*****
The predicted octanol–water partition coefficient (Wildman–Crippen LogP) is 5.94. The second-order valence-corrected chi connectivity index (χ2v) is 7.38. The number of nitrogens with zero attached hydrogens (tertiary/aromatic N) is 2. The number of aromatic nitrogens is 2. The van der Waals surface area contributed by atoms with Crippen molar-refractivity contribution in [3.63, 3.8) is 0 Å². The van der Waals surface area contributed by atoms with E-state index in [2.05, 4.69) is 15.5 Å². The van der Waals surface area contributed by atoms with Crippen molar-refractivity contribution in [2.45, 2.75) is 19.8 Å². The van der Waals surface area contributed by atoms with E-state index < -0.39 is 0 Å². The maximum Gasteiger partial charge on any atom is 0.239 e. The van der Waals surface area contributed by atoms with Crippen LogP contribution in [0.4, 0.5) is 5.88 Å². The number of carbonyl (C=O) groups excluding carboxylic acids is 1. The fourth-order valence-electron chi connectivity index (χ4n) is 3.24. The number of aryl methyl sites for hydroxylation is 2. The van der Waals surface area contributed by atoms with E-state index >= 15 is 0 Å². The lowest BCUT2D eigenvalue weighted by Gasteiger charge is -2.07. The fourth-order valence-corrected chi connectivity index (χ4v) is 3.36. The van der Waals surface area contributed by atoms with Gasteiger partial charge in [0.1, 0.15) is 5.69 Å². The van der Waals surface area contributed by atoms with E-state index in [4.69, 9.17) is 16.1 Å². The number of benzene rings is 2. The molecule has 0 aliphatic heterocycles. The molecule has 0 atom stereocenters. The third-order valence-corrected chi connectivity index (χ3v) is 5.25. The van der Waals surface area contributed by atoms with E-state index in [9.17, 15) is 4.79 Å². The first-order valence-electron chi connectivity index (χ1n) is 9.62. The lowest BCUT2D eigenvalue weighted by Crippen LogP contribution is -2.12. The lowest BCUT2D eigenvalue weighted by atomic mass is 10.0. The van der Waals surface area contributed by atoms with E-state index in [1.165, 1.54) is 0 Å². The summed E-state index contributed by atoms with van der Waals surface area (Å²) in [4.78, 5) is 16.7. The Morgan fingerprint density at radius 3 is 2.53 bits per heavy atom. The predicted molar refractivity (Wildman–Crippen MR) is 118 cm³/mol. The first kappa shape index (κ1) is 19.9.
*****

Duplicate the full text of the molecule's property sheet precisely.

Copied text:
The predicted octanol–water partition coefficient (Wildman–Crippen LogP) is 5.94. The second-order valence-corrected chi connectivity index (χ2v) is 7.38. The number of nitrogens with zero attached hydrogens (tertiary/aromatic N) is 2. The number of aromatic nitrogens is 2. The van der Waals surface area contributed by atoms with Crippen molar-refractivity contribution in [3.63, 3.8) is 0 Å². The van der Waals surface area contributed by atoms with E-state index in [2.05, 4.69) is 15.5 Å². The van der Waals surface area contributed by atoms with Crippen molar-refractivity contribution in [2.45, 2.75) is 19.8 Å². The van der Waals surface area contributed by atoms with E-state index < -0.39 is 0 Å². The maximum Gasteiger partial charge on any atom is 0.239 e. The van der Waals surface area contributed by atoms with Crippen LogP contribution in [0.4, 0.5) is 5.88 Å². The number of carbonyl (C=O) groups excluding carboxylic acids is 1. The fourth-order valence-electron chi connectivity index (χ4n) is 3.24. The number of aryl methyl sites for hydroxylation is 2. The van der Waals surface area contributed by atoms with E-state index >= 15 is 0 Å². The lowest BCUT2D eigenvalue weighted by Gasteiger charge is -2.07. The fourth-order valence-corrected chi connectivity index (χ4v) is 3.36. The van der Waals surface area contributed by atoms with Gasteiger partial charge in [0.1, 0.15) is 5.69 Å². The van der Waals surface area contributed by atoms with E-state index in [4.69, 9.17) is 16.1 Å². The number of benzene rings is 2. The molecule has 0 aliphatic heterocycles. The molecule has 0 atom stereocenters. The third-order valence-corrected chi connectivity index (χ3v) is 5.25. The van der Waals surface area contributed by atoms with E-state index in [9.17, 15) is 4.79 Å². The first-order valence-electron chi connectivity index (χ1n) is 9.62. The lowest BCUT2D eigenvalue weighted by Crippen LogP contribution is -2.12. The lowest BCUT2D eigenvalue weighted by atomic mass is 10.0. The van der Waals surface area contributed by atoms with E-state index in [1.165, 1.54) is 0 Å². The summed E-state index contributed by atoms with van der Waals surface area (Å²) in [4.78, 5) is 16.7. The Morgan fingerprint density at radius 3 is 2.53 bits per heavy atom. The predicted molar refractivity (Wildman–Crippen MR) is 118 cm³/mol. The first kappa shape index (κ1) is 19.9.